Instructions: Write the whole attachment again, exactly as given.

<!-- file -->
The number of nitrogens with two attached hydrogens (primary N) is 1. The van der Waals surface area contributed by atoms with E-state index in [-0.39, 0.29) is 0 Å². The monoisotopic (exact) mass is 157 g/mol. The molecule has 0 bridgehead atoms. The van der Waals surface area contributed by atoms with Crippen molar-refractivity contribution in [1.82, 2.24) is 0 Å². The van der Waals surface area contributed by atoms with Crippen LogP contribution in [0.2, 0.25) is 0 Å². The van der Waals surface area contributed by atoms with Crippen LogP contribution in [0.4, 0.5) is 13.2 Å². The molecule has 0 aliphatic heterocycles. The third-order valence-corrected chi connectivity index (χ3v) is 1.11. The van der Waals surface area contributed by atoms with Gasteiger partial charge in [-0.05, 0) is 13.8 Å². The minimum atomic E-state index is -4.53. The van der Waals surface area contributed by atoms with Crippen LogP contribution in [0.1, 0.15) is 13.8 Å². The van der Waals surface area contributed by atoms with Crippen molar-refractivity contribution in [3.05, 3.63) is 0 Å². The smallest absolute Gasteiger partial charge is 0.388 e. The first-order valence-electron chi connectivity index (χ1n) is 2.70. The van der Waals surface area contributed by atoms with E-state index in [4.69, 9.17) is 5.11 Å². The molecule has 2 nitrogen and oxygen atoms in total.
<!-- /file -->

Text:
The number of nitrogens with two attached hydrogens (primary N) is 1. The van der Waals surface area contributed by atoms with E-state index in [-0.39, 0.29) is 0 Å². The monoisotopic (exact) mass is 157 g/mol. The molecule has 0 bridgehead atoms. The van der Waals surface area contributed by atoms with Crippen molar-refractivity contribution in [1.82, 2.24) is 0 Å². The van der Waals surface area contributed by atoms with Crippen LogP contribution in [0.2, 0.25) is 0 Å². The van der Waals surface area contributed by atoms with Crippen LogP contribution in [0.4, 0.5) is 13.2 Å². The molecule has 0 aliphatic heterocycles. The third-order valence-corrected chi connectivity index (χ3v) is 1.11. The van der Waals surface area contributed by atoms with Gasteiger partial charge in [-0.05, 0) is 13.8 Å². The minimum atomic E-state index is -4.53. The van der Waals surface area contributed by atoms with Crippen LogP contribution in [0.1, 0.15) is 13.8 Å². The van der Waals surface area contributed by atoms with Crippen molar-refractivity contribution in [3.05, 3.63) is 0 Å². The smallest absolute Gasteiger partial charge is 0.388 e. The first-order valence-electron chi connectivity index (χ1n) is 2.70. The van der Waals surface area contributed by atoms with E-state index in [4.69, 9.17) is 5.11 Å². The molecule has 2 nitrogen and oxygen atoms in total.